Rahm Emanuel famously admonished his party to never let a crisis go to waste. This advice should come in handy for conservatives, since according to Charles R. Kesler’s new book, liberalism is in crisis.
By crisis, Kesler doesn’t mean a national emergency that enables the expansion of government. Instead, he means a turning point. In I am the Change: Barack Obama and the Crisis of Liberalism, he writes that “Liberalism can’t go on as it is, not for very long. It faces difficulties both philosophical and fiscal that will compel it either to go out of business or to become something quite different from what it has been.”
Liberalism is in this predicament for philosophical and practical reasons. Philosophically, liberalism rejected eternal truths in favor of the promise of perpetual progress. Over the years, they lost faith in progress and devolved into nihilism. Practically, liberal programs failed to fix society’s problems and instead produced huge deficits, debt, and an entitlement crisis. The continued growth of government is fiscally unsustainable.
A professor of government at Claremont McKenna College and the Editor of the Claremont Review of Books, Kesler pioneered the study of progressive liberalism as a radical break with the principles of the American Founding. In I am the Change, he traces the history of liberalism to explain how the movement found itself this mess. He identifies three waves of radical political, economic, and cultural transformation.
Woodrow Wilson is the godfather of liberalism. Our first professor-turned-President, Wilson disdained the Constitution for being a limited government document. There is no permanent human nature or self-evident eternal truths that limit government, he argued. Instead, man’s nature progresses as History unfolds, and the purpose and duties of government evolve according to the times. He encouraged Americans to shed their affection for the separation of powers and instead embrace a “living Constitution” of expanded governmental powers.
“Not only one of its supreme theorists,” Kesler writes, Wilson was the “principal model” for future progressive leadership. Indeed, Wilson introduced “leadership” into politics. The Founders were suspicious of the term—“leaders” headed factions and incited revolutions. But, Wilson argued that a leader identifies the path of progress and sets the pace for the American people to achieve it. The leader of the second wave, Franklin D. Roosevelt, was the first to fight under the banner of liberalism. FDR’s massive electoral and legislative victories made “liberal public policies and, even more important, assumptions behind those policies . . . ruling elements in our public life.”
There is no reason to fear government, he argued, no matter how strong it becomes. That’s because the bigger the government is, the more rights it can grant to people. And FDR had many “rights” to “give”: a right to a good job, a decent home, and protection from the “economic fears of old age, sickness, accident, and unemployment.” These rights were meant to spell security—to free people from necessity and create a new liberal age unmarred by selfishness and materialism. Instead, he created a special interest scramble for more power, benefits, and rights.
Lyndon Johnson launched the third wave of liberalism which devolved into a civil war between the academic-cultural left and the political-reformist left. Essentially, LBJ’s Great Society was supposed to conquer scarcity, poverty, and war, thereby freeing us to make and remake ourselves in accordance with our own desires and will. What resulted was a bigger government that people trusted less. New interest groups developed and warred with the older New Deal-era interest groups. The new academic Left lost faith in Progress and grew suspicious of the old Left, dubbed “the System.”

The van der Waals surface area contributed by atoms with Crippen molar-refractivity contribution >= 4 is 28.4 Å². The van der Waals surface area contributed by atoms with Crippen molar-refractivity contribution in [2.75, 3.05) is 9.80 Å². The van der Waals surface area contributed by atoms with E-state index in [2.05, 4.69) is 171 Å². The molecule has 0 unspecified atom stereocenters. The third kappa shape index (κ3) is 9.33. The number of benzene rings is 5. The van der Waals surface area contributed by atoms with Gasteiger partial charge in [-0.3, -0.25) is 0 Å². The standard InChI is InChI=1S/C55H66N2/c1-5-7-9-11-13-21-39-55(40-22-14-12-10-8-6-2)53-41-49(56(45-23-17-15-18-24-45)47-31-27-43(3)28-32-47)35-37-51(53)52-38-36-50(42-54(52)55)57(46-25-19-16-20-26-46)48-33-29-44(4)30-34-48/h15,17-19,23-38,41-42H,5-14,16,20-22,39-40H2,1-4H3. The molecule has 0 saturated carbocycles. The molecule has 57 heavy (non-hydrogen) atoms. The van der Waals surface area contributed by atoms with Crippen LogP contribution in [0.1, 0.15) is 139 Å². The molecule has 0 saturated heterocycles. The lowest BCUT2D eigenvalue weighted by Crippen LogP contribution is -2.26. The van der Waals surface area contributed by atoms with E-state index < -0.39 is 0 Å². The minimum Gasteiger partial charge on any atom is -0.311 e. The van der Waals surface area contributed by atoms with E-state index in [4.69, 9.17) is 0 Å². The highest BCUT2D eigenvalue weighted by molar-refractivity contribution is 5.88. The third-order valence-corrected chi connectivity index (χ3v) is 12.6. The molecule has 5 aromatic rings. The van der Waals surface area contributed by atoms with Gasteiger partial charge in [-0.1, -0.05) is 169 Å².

And that brings us to modern day America under President Obama. The President inherited a “frayed liberalism.” “Against long odds, he’s tried to reunite its dissonant parts and restore its political élan.” Kesler writes. “He brought America to the verge of a fourth wave of political and social transformation, something that neither Democrats nor Republicans thought possible.” But he has not been entirely successful at solving liberalism’s grave ills.
In response to an exploding deficit, Obama proposed: more spending. In response to an exploding entitlement crisis, Obama promised: a massive new entitlement. Though Obamacare was a victory for the left, it’s hated by the rest of America and still a financial boondoggle. Life of Julia aside, soulless bureaucracies still can’t give meaning to life. And our current President may be cool, but Obama’s life-story is a scant alternative to Liberalism’s now-defunct religion of faith in Progress.
Kesler’s argument offers glimmers of hope to conservatives. Where liberalism lacks philosophic bearings, conservatism can articulate on the self-evident truths of equality, natural rights, and consent grounded in the Declaration of Independence and institutionalized in the Constitution. Liberalism had a monopoly on social science, but Conservatives broke it and offer policy solutions to address our current predicaments. Obamacare could have been written by FDR’s brain trust, Kesler wryly notes. But conservatives have myriad new policy solutions for health care, entitlements, and welfare state. Our policies are grounded in America’s principles, not excuses to move beyond them.
Yes, liberalism is in crisis. And it’s one that conservatives shouldn’t let go to waste.
Julia Shaw is research associate and program manager at the B. Kenneth Simon Center for Principles and Politics at The Heritage Foundation.
Source: AFF Doublethink Online | Kathlyn Ehl
Source: AFF Doublethink Online | Jacob Hayutin